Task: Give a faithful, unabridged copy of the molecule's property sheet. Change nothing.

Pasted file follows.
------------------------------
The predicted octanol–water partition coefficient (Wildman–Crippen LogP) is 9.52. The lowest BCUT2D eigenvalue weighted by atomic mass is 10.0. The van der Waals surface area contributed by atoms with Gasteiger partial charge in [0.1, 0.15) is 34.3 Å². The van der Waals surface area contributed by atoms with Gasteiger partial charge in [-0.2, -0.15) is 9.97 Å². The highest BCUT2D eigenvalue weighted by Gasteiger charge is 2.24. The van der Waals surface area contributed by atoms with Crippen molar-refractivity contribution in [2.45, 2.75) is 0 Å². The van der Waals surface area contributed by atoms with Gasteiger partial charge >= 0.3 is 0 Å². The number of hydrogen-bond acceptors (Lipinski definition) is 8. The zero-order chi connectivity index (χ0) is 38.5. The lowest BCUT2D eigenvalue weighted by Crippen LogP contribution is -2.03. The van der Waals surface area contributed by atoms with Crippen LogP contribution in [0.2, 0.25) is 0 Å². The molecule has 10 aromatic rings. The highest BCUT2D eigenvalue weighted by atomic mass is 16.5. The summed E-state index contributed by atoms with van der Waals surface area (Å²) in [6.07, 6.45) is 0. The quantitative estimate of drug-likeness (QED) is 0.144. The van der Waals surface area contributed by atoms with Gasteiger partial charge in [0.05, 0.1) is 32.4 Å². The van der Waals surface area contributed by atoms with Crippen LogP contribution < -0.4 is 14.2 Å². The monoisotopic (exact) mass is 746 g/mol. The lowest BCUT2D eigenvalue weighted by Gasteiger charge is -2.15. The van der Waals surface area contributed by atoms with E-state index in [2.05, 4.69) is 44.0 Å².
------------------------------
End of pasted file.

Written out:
The predicted octanol–water partition coefficient (Wildman–Crippen LogP) is 9.52. The lowest BCUT2D eigenvalue weighted by atomic mass is 10.0. The van der Waals surface area contributed by atoms with Gasteiger partial charge in [0.1, 0.15) is 34.3 Å². The van der Waals surface area contributed by atoms with Gasteiger partial charge in [-0.2, -0.15) is 9.97 Å². The highest BCUT2D eigenvalue weighted by Gasteiger charge is 2.24. The van der Waals surface area contributed by atoms with Crippen molar-refractivity contribution in [2.45, 2.75) is 0 Å². The van der Waals surface area contributed by atoms with Gasteiger partial charge >= 0.3 is 0 Å². The number of hydrogen-bond acceptors (Lipinski definition) is 8. The zero-order chi connectivity index (χ0) is 38.5. The lowest BCUT2D eigenvalue weighted by Crippen LogP contribution is -2.03. The van der Waals surface area contributed by atoms with Crippen LogP contribution in [0.2, 0.25) is 0 Å². The molecule has 10 aromatic rings. The highest BCUT2D eigenvalue weighted by atomic mass is 16.5. The summed E-state index contributed by atoms with van der Waals surface area (Å²) in [6.07, 6.45) is 0. The quantitative estimate of drug-likeness (QED) is 0.144. The van der Waals surface area contributed by atoms with Gasteiger partial charge in [0.05, 0.1) is 32.4 Å². The van der Waals surface area contributed by atoms with Crippen LogP contribution < -0.4 is 14.2 Å². The monoisotopic (exact) mass is 746 g/mol. The lowest BCUT2D eigenvalue weighted by Gasteiger charge is -2.15. The van der Waals surface area contributed by atoms with E-state index in [2.05, 4.69) is 44.0 Å².